The UN World Food Programme has expressed concern that it has received less than 20% of the funds it asked for to help flood victims in Bangladesh.
Bangladesh suffered from its worst flooding in six years
The WFP had appealed last month for $74m from donor countries.
But a WFP representative in Dhaka told the BBC there had been a very poor response to the request.
More than 600 people died in the floods, which destroyed rice crops leaving 20 million people likely to be dependent on food aid for months.
The WFP says it wants to provide food aid to flood victims in return for repairing roads, dykes and embankments in a long-term strategy that would help protect them from the next disaster.
Douglas Casson Coutts, the WFP representative in Dhaka, says many donor countries assumed that the receding waters meant the problem was over.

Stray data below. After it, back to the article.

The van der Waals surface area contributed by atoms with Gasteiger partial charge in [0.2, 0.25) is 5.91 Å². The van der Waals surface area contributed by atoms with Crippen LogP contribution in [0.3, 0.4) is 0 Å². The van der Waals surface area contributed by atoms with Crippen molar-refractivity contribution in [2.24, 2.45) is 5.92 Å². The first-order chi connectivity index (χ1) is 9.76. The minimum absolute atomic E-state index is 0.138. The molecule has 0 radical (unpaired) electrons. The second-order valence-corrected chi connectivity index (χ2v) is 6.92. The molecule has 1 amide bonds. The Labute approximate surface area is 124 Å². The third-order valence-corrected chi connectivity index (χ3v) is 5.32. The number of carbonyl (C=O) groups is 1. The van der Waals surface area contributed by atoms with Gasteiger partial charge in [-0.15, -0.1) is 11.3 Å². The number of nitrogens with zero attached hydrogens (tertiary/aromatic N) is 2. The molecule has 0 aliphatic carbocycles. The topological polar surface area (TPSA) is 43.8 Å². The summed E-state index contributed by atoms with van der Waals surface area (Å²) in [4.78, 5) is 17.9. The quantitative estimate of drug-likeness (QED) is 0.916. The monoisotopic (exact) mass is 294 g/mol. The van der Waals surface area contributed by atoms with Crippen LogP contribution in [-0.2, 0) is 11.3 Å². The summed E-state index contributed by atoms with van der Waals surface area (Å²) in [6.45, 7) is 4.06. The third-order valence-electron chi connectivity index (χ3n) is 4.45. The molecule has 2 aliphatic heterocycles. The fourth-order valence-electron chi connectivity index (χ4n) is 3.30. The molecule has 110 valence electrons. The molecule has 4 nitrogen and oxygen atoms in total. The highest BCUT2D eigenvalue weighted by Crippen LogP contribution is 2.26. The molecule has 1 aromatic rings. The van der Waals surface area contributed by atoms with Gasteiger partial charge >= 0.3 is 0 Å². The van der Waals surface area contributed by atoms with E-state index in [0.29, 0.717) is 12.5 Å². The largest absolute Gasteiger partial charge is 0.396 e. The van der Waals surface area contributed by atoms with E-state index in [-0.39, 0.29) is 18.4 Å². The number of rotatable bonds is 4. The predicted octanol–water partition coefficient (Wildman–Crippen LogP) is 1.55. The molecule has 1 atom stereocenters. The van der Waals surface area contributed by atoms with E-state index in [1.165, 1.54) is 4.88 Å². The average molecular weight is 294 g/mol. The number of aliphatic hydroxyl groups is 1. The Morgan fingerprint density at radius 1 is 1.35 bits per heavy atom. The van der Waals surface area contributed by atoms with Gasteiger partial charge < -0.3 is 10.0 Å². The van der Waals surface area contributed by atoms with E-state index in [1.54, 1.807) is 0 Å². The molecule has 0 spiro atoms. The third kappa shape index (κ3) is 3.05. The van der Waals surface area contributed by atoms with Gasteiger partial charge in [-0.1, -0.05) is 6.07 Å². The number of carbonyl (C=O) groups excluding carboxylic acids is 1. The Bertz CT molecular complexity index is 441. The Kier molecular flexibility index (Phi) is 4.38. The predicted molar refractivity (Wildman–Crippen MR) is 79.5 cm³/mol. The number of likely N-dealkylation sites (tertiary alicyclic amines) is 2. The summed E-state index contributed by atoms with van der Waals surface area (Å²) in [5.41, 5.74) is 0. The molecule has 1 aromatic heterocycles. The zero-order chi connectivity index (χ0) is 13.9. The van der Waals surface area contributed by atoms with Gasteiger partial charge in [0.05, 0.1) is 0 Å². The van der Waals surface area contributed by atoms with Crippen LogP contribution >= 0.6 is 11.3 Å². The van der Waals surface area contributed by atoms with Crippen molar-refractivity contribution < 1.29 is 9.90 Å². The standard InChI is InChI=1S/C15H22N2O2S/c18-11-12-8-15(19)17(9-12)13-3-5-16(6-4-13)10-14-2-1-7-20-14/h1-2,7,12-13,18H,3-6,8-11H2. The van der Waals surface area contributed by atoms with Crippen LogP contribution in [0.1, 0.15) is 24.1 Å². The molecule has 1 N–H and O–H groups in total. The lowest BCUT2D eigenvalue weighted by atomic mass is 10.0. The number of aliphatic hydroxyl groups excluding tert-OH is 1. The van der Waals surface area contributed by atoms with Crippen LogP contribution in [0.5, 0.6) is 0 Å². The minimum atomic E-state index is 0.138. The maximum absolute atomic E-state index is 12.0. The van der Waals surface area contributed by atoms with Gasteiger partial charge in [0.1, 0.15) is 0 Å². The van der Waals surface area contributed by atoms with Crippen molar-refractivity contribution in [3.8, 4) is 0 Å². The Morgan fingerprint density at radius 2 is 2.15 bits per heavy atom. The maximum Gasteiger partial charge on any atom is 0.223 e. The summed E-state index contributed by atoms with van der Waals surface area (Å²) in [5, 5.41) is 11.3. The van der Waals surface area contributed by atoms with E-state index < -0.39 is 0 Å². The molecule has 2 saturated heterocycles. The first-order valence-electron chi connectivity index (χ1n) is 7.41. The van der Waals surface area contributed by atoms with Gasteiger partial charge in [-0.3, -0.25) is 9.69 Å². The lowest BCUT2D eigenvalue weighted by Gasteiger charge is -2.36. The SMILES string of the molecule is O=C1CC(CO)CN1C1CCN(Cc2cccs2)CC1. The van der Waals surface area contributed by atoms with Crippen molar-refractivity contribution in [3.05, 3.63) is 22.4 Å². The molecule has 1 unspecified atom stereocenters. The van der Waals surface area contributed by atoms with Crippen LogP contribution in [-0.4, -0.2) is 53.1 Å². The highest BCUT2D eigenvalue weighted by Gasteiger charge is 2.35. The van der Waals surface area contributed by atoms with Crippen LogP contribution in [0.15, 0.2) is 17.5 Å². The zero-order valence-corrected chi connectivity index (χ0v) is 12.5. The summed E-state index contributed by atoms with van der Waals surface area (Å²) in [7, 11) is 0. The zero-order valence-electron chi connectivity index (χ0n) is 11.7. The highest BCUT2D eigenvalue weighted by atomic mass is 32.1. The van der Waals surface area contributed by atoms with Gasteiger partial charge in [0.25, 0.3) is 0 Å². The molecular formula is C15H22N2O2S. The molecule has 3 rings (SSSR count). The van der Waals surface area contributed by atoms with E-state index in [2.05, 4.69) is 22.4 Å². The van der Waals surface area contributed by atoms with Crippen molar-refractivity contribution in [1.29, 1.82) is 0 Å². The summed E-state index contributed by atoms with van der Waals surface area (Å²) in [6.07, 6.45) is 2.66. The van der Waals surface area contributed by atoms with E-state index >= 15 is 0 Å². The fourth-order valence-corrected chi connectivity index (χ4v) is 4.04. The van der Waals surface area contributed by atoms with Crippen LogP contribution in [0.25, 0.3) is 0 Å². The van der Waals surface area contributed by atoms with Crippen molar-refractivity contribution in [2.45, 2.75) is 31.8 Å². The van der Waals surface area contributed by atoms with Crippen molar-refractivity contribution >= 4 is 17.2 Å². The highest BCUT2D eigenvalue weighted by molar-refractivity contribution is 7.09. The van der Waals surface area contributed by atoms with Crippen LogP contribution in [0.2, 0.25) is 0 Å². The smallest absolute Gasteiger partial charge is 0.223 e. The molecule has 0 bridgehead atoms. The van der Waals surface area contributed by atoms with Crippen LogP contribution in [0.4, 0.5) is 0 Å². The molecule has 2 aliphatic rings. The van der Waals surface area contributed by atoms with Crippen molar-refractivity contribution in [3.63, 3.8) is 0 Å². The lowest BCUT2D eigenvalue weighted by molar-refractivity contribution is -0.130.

"It's frustrating, I think, that we obviously have had difficulties to get the world community to focus specifically on the situation here," he told the BBC.
The WFP says that with the flood victims leaving the emergency shelters, they need assistance not only to restore their households but also to acquire skills and assets that will arm them against the next disaster.
But without more funds coming in, it will be force to curtail its plans.
"If we don't have enough money, we will do what we can with our limited funds we have available so far.
"But it will be much less than we had originally planned for," Mr Coutts said.
The Bangladeshi minister of food and disaster management, Chowdhury Kamal Ibne Yusuf, told the BBC that there was sufficient financial support to fulfil the government's promise to feed five million families.
Last month, the UN urged the international community to offer more aid to help the flood victims in Bangladesh.